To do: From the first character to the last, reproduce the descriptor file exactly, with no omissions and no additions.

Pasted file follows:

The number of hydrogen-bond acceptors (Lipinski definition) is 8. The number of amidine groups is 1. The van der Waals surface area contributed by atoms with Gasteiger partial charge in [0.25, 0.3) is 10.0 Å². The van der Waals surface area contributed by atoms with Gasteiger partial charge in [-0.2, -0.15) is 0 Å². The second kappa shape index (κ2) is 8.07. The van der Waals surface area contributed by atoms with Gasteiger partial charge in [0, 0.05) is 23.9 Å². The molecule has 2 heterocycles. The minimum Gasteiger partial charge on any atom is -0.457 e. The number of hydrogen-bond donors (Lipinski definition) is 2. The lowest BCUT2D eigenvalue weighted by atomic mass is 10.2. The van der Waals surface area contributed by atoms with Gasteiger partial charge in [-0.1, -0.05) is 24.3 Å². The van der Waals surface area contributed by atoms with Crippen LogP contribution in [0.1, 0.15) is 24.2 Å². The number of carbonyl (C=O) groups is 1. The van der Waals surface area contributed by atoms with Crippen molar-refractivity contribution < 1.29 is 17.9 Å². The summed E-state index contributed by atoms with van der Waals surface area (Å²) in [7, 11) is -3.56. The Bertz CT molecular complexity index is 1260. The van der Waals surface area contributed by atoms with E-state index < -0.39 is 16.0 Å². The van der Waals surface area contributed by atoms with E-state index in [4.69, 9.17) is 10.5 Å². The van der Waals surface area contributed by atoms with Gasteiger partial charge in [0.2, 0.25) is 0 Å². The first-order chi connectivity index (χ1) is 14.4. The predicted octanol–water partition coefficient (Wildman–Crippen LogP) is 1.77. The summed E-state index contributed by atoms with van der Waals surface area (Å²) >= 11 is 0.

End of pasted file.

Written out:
The number of hydrogen-bond acceptors (Lipinski definition) is 8. The number of amidine groups is 1. The van der Waals surface area contributed by atoms with Gasteiger partial charge in [0.25, 0.3) is 10.0 Å². The van der Waals surface area contributed by atoms with Gasteiger partial charge in [-0.2, -0.15) is 0 Å². The second kappa shape index (κ2) is 8.07. The van der Waals surface area contributed by atoms with Gasteiger partial charge in [0, 0.05) is 23.9 Å². The molecule has 2 heterocycles. The minimum Gasteiger partial charge on any atom is -0.457 e. The number of hydrogen-bond donors (Lipinski definition) is 2. The lowest BCUT2D eigenvalue weighted by atomic mass is 10.2. The van der Waals surface area contributed by atoms with Gasteiger partial charge in [-0.1, -0.05) is 24.3 Å². The van der Waals surface area contributed by atoms with Crippen LogP contribution in [0.1, 0.15) is 24.2 Å². The number of carbonyl (C=O) groups is 1. The van der Waals surface area contributed by atoms with Crippen molar-refractivity contribution < 1.29 is 17.9 Å². The summed E-state index contributed by atoms with van der Waals surface area (Å²) in [7, 11) is -3.56. The Bertz CT molecular complexity index is 1260. The van der Waals surface area contributed by atoms with E-state index < -0.39 is 16.0 Å². The van der Waals surface area contributed by atoms with E-state index in [4.69, 9.17) is 10.5 Å². The van der Waals surface area contributed by atoms with Gasteiger partial charge in [0.2, 0.25) is 0 Å². The first-order chi connectivity index (χ1) is 14.4. The predicted octanol–water partition coefficient (Wildman–Crippen LogP) is 1.77. The summed E-state index contributed by atoms with van der Waals surface area (Å²) >= 11 is 0.